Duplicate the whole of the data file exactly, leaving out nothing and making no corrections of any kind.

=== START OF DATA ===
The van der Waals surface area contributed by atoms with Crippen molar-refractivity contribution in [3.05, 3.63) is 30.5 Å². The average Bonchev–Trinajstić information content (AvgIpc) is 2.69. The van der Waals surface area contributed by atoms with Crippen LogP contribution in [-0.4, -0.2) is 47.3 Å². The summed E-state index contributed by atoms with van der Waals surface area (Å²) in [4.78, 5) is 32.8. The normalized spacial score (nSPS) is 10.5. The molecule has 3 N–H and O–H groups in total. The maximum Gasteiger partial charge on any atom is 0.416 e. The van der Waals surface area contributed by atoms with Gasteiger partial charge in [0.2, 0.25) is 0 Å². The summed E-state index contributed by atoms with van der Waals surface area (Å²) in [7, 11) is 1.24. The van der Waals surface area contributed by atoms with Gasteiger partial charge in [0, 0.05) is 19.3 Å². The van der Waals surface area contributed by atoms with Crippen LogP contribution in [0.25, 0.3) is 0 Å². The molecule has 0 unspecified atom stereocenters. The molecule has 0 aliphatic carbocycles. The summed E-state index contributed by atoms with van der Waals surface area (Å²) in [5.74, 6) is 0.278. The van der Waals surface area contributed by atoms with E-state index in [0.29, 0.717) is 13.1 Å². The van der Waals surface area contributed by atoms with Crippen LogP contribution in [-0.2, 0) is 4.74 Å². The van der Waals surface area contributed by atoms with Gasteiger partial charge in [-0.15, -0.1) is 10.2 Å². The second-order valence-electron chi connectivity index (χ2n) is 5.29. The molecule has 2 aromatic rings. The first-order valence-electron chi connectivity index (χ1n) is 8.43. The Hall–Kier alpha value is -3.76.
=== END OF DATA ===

The van der Waals surface area contributed by atoms with Crippen molar-refractivity contribution in [3.05, 3.63) is 30.5 Å². The average Bonchev–Trinajstić information content (AvgIpc) is 2.69. The van der Waals surface area contributed by atoms with Crippen LogP contribution in [-0.4, -0.2) is 47.3 Å². The summed E-state index contributed by atoms with van der Waals surface area (Å²) in [4.78, 5) is 32.8. The normalized spacial score (nSPS) is 10.5. The molecule has 3 N–H and O–H groups in total. The maximum Gasteiger partial charge on any atom is 0.416 e. The van der Waals surface area contributed by atoms with Gasteiger partial charge in [0.2, 0.25) is 0 Å². The summed E-state index contributed by atoms with van der Waals surface area (Å²) in [7, 11) is 1.24. The van der Waals surface area contributed by atoms with Gasteiger partial charge in [0, 0.05) is 19.3 Å². The van der Waals surface area contributed by atoms with Crippen LogP contribution in [0.25, 0.3) is 0 Å². The molecule has 0 unspecified atom stereocenters. The molecule has 0 aliphatic carbocycles. The summed E-state index contributed by atoms with van der Waals surface area (Å²) in [5.74, 6) is 0.278. The van der Waals surface area contributed by atoms with E-state index in [0.29, 0.717) is 13.1 Å². The van der Waals surface area contributed by atoms with Crippen LogP contribution in [-0.2, 0) is 4.74 Å². The van der Waals surface area contributed by atoms with Gasteiger partial charge in [-0.15, -0.1) is 10.2 Å². The second-order valence-electron chi connectivity index (χ2n) is 5.29. The molecule has 2 aromatic rings. The first-order valence-electron chi connectivity index (χ1n) is 8.43. The Hall–Kier alpha value is -3.76.